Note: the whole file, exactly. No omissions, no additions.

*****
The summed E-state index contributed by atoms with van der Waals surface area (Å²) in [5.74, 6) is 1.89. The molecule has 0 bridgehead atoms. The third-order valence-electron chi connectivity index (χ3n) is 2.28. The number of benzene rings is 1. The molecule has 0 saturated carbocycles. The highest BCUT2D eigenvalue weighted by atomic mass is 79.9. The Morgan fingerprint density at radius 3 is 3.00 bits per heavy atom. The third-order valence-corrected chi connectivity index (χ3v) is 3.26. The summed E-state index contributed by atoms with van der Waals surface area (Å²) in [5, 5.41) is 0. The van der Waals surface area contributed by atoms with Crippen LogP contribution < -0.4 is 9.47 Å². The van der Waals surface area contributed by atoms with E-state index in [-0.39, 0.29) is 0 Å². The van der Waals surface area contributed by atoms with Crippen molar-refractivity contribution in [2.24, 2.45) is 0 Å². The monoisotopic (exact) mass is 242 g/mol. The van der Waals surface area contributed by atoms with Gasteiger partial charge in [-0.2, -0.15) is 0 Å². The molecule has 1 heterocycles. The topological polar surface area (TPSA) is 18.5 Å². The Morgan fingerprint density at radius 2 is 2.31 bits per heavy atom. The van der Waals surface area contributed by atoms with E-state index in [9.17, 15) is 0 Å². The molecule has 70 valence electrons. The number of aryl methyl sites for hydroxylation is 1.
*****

The summed E-state index contributed by atoms with van der Waals surface area (Å²) in [5.74, 6) is 1.89. The molecule has 0 bridgehead atoms. The third-order valence-electron chi connectivity index (χ3n) is 2.28. The number of benzene rings is 1. The molecule has 0 saturated carbocycles. The highest BCUT2D eigenvalue weighted by atomic mass is 79.9. The Morgan fingerprint density at radius 3 is 3.00 bits per heavy atom. The third-order valence-corrected chi connectivity index (χ3v) is 3.26. The summed E-state index contributed by atoms with van der Waals surface area (Å²) in [5, 5.41) is 0. The van der Waals surface area contributed by atoms with Crippen LogP contribution < -0.4 is 9.47 Å². The van der Waals surface area contributed by atoms with E-state index in [-0.39, 0.29) is 0 Å². The van der Waals surface area contributed by atoms with Crippen molar-refractivity contribution in [2.24, 2.45) is 0 Å². The monoisotopic (exact) mass is 242 g/mol. The van der Waals surface area contributed by atoms with Gasteiger partial charge in [-0.2, -0.15) is 0 Å². The molecule has 1 heterocycles. The topological polar surface area (TPSA) is 18.5 Å². The Morgan fingerprint density at radius 2 is 2.31 bits per heavy atom. The van der Waals surface area contributed by atoms with E-state index in [9.17, 15) is 0 Å². The molecule has 70 valence electrons. The number of aryl methyl sites for hydroxylation is 1.